Over the years there have been several proposals for connecting the SIR with the subway system (including the incomplete Staten Island Tunnel and a possible line along the Verrazano-Narrows Bridge), as it uses B Division-sized cars and loading gauge, but various economic, political, and engineering difficulties have prevented this from happening.
There is also discussion of rebuilding a Rosebank station, which would bridge the longest gap between two stations (Grasmere and Clifton). A Rosebank station once existed on the now-defunct South Beach Branch of the railway.
Restoration of the North Shore Branch and light rail on the West Shore
In an 2006 report, Staten Island Advance explored the restoration of passenger services on 5.1-mile (8.2 km) of the North Shore Branch between the St. George Ferry Terminal and Arlington station. Completion of the study is necessary to qualify the project for the estimated $360 million it will require. A preliminary study found that ridership could hit 15,000 daily. $4 million of federal funding was requested for a detailed feasibility study by Senator Chuck Schumer from New York.
In 2012, the Metropolitan Transportation Authority released an analysis of transportation solutions for the North Shore, which included proposals for the reintroduction of heavy rail, light rail, or bus rapid transit using the North Shore line's right-of-way. Other options included transportation systems management which would improve existing bus service, and the possibility of future ferry and water taxi services. Bus rapid transit was the preferred for its cost and relative ease of implementation, which would require $352 million in capital investment. The analysis evaluated the alternatives according to their ability to "Improve Mobility", "Preserve and Enhance the Environment, Natural Resources and Open Space", and "Maximize Limited Financial Resources for the Greater Public Benefit". Currently, the MTA is planning to utilize the old right-of-way for bus rapid transit.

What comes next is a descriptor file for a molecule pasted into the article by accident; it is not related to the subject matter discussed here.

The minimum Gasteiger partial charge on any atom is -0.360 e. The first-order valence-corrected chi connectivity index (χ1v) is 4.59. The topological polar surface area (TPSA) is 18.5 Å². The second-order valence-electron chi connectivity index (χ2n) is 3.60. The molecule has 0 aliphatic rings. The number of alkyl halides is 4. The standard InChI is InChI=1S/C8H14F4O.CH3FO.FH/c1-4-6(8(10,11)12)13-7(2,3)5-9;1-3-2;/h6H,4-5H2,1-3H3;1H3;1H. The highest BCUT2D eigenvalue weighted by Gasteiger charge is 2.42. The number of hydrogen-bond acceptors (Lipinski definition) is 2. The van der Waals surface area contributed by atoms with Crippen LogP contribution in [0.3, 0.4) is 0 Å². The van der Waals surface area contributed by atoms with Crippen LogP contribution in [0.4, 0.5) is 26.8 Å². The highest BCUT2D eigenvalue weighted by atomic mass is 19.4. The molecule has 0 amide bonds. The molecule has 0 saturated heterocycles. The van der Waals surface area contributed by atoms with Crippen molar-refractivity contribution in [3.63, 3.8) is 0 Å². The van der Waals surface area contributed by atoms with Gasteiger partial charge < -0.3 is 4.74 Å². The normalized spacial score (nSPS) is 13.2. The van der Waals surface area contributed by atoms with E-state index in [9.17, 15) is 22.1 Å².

Branches and stations
Main Line stations
|Station service legend|
|Stops all times|
|Stops rush hours only|
|Stops rush hours in the peak direction only|
|Time period details|
|Station is compliant with the Americans with Disabilities Act|
|↑||Station is compliant with the Americans with Disabilities Act
in the indicated direction only
|Elevator access to mezzanine only|
- * Some local trains start at Huguenot during morning rush hours.
|Off-peak||Lcl||AM Exp||PM Exp||Station||Minutes from St. George||Date
|Connections / notes|
|St. George Terminal||0||March 7, 1886|| Staten Island Ferry to Whitehall Terminal
NYCT Bus: S40, S42, S44, S46, S48, S51, S52, S61, S62, S66, S74, S76, S78, S81, S84, S86, S90, S91, S92, S94, S96, S98
|Tompkinsville||3||July 31, 1884||NYCT Bus: S51, S52, S46, S48, S61, S62, S66, S78, S91, S92, S96, S98|
|Stapleton||5||July 31, 1884||NYCT Bus: S51, S52, S74, S76, S81, S84|
|Clifton||7||April 23, 1860|| NYCT Bus: S51
Originally Vanderbilt's Landing; access via first three cars northbound
|Grasmere||10||1886||NYCT Bus: S53|
|Old Town||12||1937–1939||Originally Old Town Road|
|Dongan Hills||14||April 23, 1860||Originally Garretson's|
|Grant City||17||April 23, 1860||NYCT Bus: S51|
|New Dorp||19||April 23, 1860||NYCT Bus: S57, S76, S86|
|Oakwood Heights||21||April 23, 1860|| NYCT Bus: S57
Originally Richmond, then Court House, then Oakwood
|Bay Terrace||23||Early 1900s||Originally Whitlock|
|Great Kills||25||April 23, 1860|| NYCT Bus: S54, X7, X8
Southern terminus for select trains
|*||Eltingville||27||April 23, 1860||NYCT Bus: S59, S79 SBS, S89 LTD, X1, X4, X5|
|Woods of Arden||1886||c.1894-1895||Closed|
|*||Annadale||29||May 14, 1860||NYCT Bus: S55|
|*||Huguenot||31||June 2, 1860|| NYCT Bus: S55, X17, X17
Academy Bus: X23
Southern terminus for select northbound trains
Originally Bloomingview, then Huguenot Park
|Prince's Bay||33||June 2, 1860|| NYCT Bus: S55, S56
Academy Bus: X23
Originally Lemon Creek, then Princes Bay
|Pleasant Plains||35||June 2, 1860||NYCT Bus: S55, X17, X22|
|Richmond Valley||37||June 2, 1860|| NYCT Bus: X17
Access via first three cars
|Nassau||(39)||c. 1922||January 21, 2017||Closed upon opening of Arthur Kill|
|Arthur Kill||39||January 21, 2017|| NYCT Bus: S78
New replacement station for Nassau & Atlantic which also closed the same day
|Atlantic||(40)||c.1909–1921||January 21, 2017||Closed upon opening of Arthur Kill|
|Tottenville||42||June 2, 1860||NYCT Bus: S78|
Former passenger stations
North Shore Branch
The North Shore Branch closed to passenger service at midnight on Tuesday, March 31, 1953. A small portion of the western end is used for freight service as part of the Howland Hook Marine Terminal transloading system called ExpressRail, which opened in 2007 and connects to the Chemical Coast after crossing over the Arthur Kill Vertical Lift Bridge. A smaller eastern portion provided seasonal service to the passenger station for RCB Ballpark, where the Staten Island Yankees play. This service operated from June 24, 2001 to June 18, 2010. As of 2008, restoration was being discussed along this mostly abandoned 6.1-mile (9.8 km) line as part of the Staten Island light rail plan. The North Shore Branch served Procter & Gamble, United States Gypsum, the Staten Island Ship Building, and a Car float at Saint George Yard.
|0||St. George||March 7, 1886|
|0.1||RCB Ballpark||June 24, 2001||June 18, 2010|
|0.7||New Brighton||February 23, 1886||March 31, 1953|